Here's a graph of the worldwide membership of an evangelical Christian denomination since 1900:
To check if this growth is exponential, we can plot the y-axis logarithmically and see if the result is linear:
It looks mostly linear, except for maybe the beginning and the end. Here's an exponential fit with R2 = 0.98.
It's close, but it looks like it could be closer. Possibly the data was more exponential before 2000 than since 2000, so here's an exponential fit that ignores more recent data (R2 = 0.9988 before 2005):
The data since 1990 looks quite linear (R2 = 0.9967):
That explains why the logarithmic plot droops at the end: growth switched over from exponential to linear.
Rather than splicing two models together, we can use a trend function that naturally exhibits a transition from exponential to linear behavior: the logistic function (R2 = 0.9988 for all years):
What troubles evangelical Christians about logistic growth is that after becoming linear it flattens:
In this particular model, membership tops out between 31 and 32 million, suggesting the denomination is already at 70% of its maximum membership, and will be at 95% within 30 years.
That's not to say conversion efforts will fail to bring in new members. This particular denomination has a well-known revolving door problem, such that even when adding a million new converts a year, half a million existing members may be subtracted off the rolls. By 2050, when net growth looks like it will have mostly stalled, there may still be a million new members joining, but there may also be a near-equal number of members exiting.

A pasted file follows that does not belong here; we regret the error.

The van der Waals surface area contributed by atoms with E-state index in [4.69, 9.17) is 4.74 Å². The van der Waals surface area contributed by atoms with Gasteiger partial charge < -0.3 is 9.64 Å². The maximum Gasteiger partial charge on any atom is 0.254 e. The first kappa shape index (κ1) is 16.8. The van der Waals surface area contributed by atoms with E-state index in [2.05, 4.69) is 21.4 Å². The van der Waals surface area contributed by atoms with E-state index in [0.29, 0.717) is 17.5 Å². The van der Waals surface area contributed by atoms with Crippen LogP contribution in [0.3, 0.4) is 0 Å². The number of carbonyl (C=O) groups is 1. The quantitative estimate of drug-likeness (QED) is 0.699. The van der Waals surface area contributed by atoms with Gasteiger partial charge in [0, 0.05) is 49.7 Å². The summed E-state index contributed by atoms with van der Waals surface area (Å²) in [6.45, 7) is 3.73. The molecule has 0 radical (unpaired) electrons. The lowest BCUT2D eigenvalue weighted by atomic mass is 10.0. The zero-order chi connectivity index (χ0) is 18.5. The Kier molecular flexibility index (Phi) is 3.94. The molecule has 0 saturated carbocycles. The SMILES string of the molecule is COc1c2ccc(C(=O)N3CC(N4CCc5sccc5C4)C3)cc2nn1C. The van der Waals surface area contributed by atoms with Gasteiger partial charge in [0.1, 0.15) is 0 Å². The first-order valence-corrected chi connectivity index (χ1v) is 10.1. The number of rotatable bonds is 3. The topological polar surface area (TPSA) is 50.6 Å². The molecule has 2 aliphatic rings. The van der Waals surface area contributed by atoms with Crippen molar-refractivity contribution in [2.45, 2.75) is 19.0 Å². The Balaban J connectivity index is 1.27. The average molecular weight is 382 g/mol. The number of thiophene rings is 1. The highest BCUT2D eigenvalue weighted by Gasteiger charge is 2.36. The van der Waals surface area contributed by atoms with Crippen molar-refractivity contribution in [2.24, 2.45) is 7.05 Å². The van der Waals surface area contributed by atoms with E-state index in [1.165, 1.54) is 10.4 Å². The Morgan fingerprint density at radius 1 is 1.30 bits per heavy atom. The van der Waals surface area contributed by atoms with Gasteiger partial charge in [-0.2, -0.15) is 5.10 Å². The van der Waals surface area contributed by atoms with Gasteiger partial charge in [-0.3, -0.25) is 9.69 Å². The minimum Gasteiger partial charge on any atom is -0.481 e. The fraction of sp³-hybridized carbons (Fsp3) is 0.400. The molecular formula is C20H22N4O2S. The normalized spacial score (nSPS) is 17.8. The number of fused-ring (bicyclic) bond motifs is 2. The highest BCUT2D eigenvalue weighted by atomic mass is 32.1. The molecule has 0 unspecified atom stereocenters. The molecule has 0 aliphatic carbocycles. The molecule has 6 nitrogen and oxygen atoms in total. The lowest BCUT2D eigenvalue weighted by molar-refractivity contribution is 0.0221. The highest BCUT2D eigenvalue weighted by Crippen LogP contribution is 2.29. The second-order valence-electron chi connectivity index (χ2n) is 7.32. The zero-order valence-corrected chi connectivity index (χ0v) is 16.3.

Sigmoidal population growth like this usually indicates an environment with a carrying capacity. In natural settings, an ecosystem doesn't have an indefinite amount of food or space to support an ever-growing population, so at some point growth flips over into competition for resources. The population hits a ceiling. That seems like an unusual characteristic to observe in a religion, which is fundamentally an idea. Do resource limitations cap the adoption of an idea? Probably it depends. Some ideas, like gravity, spread over time via existing resource networks (such as schools) or through word of mouth and common sense. Other ideas, such as religions, require new resource networks (churches and private schools) and have to be maintained more deliberately through weekly sermons and devotional material. Those resource dependencies may give an idea a carrying capacity. As the population grows, competition for space, time, financial resources, and personal influence can begin to drive adherents away.
Whether this particular denomination's growth is truly sigmoidal or whether the linear phase simply represents a pause in exponential growth that could resume with a cultural or political shift, only time will tell.